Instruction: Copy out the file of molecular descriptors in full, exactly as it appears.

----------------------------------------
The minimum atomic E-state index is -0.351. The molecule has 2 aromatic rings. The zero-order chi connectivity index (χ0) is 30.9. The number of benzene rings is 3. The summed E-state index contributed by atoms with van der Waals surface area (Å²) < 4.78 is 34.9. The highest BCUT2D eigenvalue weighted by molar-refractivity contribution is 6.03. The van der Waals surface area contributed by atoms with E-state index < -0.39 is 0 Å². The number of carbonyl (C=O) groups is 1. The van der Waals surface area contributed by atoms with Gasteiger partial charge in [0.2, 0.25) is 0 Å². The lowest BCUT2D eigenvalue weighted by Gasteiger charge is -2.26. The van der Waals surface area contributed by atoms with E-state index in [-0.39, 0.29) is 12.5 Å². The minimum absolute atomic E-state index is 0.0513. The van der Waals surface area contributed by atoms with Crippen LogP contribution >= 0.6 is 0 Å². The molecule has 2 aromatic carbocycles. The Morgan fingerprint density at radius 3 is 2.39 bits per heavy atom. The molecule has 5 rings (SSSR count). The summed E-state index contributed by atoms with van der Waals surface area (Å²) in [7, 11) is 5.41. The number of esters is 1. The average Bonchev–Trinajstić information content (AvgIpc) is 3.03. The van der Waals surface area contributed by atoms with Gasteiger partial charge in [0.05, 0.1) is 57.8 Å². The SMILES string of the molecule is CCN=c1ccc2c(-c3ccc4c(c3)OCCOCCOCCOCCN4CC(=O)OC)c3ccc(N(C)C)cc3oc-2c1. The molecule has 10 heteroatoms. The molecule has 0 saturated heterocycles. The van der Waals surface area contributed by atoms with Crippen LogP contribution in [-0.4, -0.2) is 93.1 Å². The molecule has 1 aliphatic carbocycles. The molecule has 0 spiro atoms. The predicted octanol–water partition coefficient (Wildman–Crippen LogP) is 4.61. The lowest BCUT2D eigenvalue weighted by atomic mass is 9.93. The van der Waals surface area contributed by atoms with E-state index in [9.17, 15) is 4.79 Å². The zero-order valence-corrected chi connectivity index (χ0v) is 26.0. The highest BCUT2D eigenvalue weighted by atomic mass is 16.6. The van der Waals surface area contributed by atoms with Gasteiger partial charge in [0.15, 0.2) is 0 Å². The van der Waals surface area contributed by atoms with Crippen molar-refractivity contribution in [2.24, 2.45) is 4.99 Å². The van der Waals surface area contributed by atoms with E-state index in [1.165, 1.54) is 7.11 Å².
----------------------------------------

The minimum atomic E-state index is -0.351. The molecule has 2 aromatic rings. The zero-order chi connectivity index (χ0) is 30.9. The number of benzene rings is 3. The summed E-state index contributed by atoms with van der Waals surface area (Å²) < 4.78 is 34.9. The highest BCUT2D eigenvalue weighted by molar-refractivity contribution is 6.03. The van der Waals surface area contributed by atoms with E-state index < -0.39 is 0 Å². The number of carbonyl (C=O) groups is 1. The van der Waals surface area contributed by atoms with Gasteiger partial charge in [0.2, 0.25) is 0 Å². The lowest BCUT2D eigenvalue weighted by Gasteiger charge is -2.26. The van der Waals surface area contributed by atoms with E-state index in [-0.39, 0.29) is 12.5 Å². The minimum absolute atomic E-state index is 0.0513. The van der Waals surface area contributed by atoms with Crippen LogP contribution >= 0.6 is 0 Å². The molecule has 2 aromatic carbocycles. The Morgan fingerprint density at radius 3 is 2.39 bits per heavy atom. The molecule has 5 rings (SSSR count). The summed E-state index contributed by atoms with van der Waals surface area (Å²) in [7, 11) is 5.41. The number of esters is 1. The average Bonchev–Trinajstić information content (AvgIpc) is 3.03. The van der Waals surface area contributed by atoms with Gasteiger partial charge in [0.05, 0.1) is 57.8 Å². The SMILES string of the molecule is CCN=c1ccc2c(-c3ccc4c(c3)OCCOCCOCCOCCN4CC(=O)OC)c3ccc(N(C)C)cc3oc-2c1. The molecule has 10 heteroatoms. The molecule has 0 saturated heterocycles. The van der Waals surface area contributed by atoms with Crippen LogP contribution in [-0.4, -0.2) is 93.1 Å². The molecule has 1 aliphatic carbocycles. The molecule has 0 spiro atoms. The predicted octanol–water partition coefficient (Wildman–Crippen LogP) is 4.61. The lowest BCUT2D eigenvalue weighted by atomic mass is 9.93. The van der Waals surface area contributed by atoms with E-state index in [9.17, 15) is 4.79 Å². The zero-order valence-corrected chi connectivity index (χ0v) is 26.0. The highest BCUT2D eigenvalue weighted by atomic mass is 16.6. The van der Waals surface area contributed by atoms with Gasteiger partial charge in [0.15, 0.2) is 0 Å². The van der Waals surface area contributed by atoms with Crippen molar-refractivity contribution in [2.24, 2.45) is 4.99 Å². The van der Waals surface area contributed by atoms with E-state index in [1.165, 1.54) is 7.11 Å².